A meteor streaks past stars in the night sky at the Mont-Tendre near Montricher, north of Geneva (Photo : Reuters)
On New Years' Eve in 2013, if you look to the night sky, you may see a comet barreling past earth, glowing brighter than a full moon.
Russian astronomer Artyom Novichonok and his team discovered the comet ISON using the Uzbekistan-based Majdanak Observatory, which they expect to become visible from earth between October 2013 and January 2014.
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In a Yahoo comets email list, Novichonok writes, "The object was slow and had a unique movement. But we could not be certain that it was a comet because the scale of our images are quite small and the object was very compact."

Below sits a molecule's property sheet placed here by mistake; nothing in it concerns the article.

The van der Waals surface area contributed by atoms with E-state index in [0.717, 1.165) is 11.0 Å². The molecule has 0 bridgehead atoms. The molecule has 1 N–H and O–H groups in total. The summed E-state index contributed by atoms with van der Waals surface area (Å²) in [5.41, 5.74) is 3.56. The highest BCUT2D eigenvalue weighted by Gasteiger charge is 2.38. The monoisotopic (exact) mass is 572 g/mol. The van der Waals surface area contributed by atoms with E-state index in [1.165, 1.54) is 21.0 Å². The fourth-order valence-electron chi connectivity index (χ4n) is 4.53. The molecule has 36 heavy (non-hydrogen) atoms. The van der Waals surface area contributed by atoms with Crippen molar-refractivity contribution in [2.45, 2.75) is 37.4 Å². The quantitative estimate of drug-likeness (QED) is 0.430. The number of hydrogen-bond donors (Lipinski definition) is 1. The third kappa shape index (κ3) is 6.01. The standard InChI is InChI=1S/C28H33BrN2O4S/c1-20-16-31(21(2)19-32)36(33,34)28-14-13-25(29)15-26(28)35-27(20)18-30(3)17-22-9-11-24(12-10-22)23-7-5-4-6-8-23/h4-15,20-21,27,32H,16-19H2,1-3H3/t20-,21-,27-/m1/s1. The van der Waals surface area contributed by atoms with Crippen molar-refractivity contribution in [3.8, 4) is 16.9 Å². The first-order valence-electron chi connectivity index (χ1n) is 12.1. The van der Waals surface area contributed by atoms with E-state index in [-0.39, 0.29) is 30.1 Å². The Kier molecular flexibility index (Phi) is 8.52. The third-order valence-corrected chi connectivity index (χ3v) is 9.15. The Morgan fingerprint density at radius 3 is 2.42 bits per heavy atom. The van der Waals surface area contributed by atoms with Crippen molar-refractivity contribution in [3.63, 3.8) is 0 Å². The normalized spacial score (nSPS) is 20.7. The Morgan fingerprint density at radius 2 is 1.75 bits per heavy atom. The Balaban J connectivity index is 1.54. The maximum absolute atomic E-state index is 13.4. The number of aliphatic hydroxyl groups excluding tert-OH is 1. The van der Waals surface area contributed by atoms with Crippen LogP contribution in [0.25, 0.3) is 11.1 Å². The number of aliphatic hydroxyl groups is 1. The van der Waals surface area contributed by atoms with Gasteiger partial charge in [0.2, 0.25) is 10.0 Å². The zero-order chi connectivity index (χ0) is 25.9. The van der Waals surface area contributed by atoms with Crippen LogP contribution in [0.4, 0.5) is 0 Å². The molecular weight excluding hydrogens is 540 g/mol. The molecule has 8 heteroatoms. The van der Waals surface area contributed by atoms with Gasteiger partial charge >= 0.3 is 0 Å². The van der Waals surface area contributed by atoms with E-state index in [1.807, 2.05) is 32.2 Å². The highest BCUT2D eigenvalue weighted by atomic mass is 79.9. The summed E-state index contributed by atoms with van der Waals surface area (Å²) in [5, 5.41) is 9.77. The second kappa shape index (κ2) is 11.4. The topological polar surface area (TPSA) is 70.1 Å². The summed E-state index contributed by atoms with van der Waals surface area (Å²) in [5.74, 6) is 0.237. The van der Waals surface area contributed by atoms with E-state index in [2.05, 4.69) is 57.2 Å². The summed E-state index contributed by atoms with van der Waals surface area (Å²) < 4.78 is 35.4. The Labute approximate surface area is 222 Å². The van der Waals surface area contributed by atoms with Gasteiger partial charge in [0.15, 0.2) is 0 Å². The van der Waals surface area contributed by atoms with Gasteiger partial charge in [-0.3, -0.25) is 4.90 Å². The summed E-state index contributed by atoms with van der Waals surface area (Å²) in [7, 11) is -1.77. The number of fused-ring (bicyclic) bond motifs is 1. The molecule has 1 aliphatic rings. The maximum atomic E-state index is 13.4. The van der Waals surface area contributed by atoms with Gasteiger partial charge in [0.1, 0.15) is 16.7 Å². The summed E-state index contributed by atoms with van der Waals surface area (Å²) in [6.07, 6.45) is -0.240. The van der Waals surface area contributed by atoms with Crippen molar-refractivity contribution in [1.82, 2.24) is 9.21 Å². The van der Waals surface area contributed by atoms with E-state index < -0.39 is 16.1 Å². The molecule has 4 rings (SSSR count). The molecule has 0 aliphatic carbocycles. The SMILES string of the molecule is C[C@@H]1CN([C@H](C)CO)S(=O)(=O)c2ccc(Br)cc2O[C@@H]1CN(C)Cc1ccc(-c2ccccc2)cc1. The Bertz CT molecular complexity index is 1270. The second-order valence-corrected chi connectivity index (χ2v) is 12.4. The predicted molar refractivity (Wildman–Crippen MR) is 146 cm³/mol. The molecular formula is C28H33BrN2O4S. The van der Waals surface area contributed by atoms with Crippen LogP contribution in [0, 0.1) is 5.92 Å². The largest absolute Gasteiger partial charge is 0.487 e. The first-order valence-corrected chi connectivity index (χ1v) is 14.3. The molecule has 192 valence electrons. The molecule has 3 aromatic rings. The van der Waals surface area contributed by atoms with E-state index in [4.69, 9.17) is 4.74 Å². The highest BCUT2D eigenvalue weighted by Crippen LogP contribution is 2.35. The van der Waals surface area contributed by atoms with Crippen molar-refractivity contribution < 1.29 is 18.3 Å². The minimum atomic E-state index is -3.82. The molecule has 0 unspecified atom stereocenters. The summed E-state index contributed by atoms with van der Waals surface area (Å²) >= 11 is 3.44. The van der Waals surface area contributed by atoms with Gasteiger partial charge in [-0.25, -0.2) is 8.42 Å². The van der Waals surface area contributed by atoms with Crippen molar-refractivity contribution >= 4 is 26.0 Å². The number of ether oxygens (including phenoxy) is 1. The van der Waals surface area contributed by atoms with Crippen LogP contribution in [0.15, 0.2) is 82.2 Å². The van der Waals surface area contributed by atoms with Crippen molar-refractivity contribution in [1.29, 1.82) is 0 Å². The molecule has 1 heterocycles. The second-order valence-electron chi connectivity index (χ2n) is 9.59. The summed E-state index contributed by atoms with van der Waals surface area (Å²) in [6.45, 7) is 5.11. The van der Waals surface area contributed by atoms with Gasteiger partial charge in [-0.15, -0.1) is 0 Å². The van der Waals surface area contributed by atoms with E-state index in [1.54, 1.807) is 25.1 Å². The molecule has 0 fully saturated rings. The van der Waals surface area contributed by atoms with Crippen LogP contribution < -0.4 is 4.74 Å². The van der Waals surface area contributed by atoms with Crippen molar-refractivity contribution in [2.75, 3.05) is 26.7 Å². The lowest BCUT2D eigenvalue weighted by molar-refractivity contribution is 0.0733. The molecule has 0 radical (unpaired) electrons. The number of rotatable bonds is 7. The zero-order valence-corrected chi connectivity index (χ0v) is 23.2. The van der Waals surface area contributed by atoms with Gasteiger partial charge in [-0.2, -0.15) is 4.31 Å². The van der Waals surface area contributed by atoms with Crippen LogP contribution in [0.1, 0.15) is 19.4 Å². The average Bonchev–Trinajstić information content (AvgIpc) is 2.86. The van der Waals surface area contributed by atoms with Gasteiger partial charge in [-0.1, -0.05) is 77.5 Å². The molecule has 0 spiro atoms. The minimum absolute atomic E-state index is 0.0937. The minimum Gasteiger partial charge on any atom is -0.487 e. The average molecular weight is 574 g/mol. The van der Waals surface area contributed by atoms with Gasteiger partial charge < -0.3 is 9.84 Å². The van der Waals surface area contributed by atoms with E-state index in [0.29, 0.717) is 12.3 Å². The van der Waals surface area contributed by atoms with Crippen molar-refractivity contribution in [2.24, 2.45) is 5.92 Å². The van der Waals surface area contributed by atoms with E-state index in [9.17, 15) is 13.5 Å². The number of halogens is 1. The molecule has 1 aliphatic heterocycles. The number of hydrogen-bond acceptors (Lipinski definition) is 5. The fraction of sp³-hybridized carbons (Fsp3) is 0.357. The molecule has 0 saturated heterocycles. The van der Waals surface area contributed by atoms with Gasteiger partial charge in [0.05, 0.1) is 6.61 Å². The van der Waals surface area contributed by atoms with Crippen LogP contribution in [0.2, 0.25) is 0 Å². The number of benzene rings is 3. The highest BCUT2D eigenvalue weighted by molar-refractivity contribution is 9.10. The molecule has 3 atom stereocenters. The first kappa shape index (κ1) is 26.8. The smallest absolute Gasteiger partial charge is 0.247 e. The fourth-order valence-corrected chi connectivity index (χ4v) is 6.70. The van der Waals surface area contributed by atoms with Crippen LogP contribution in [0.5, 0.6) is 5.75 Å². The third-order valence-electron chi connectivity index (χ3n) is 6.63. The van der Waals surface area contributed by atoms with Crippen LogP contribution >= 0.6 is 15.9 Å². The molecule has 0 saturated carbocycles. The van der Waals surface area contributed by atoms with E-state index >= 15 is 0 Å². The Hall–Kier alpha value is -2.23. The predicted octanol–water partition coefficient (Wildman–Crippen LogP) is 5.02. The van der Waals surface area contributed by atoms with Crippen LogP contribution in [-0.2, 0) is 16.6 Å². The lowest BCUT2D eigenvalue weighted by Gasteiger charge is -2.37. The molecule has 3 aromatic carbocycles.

While there is a chance that ISON will disintegrate when it approaches the sun, Reuters reports that ideally "heat from the sun will vaporize ices in its body, creating what could be a spectacular tail."
The Head of NASA's Near Earth Object Program Donald Yeomans explains that the comet will pass "within 1.2 million miles from the center of the sun."
The last time such an event occurred was reportedly in 1680, according to Reuters. At the time, the comet was the first to be discovered with the use of a telescope.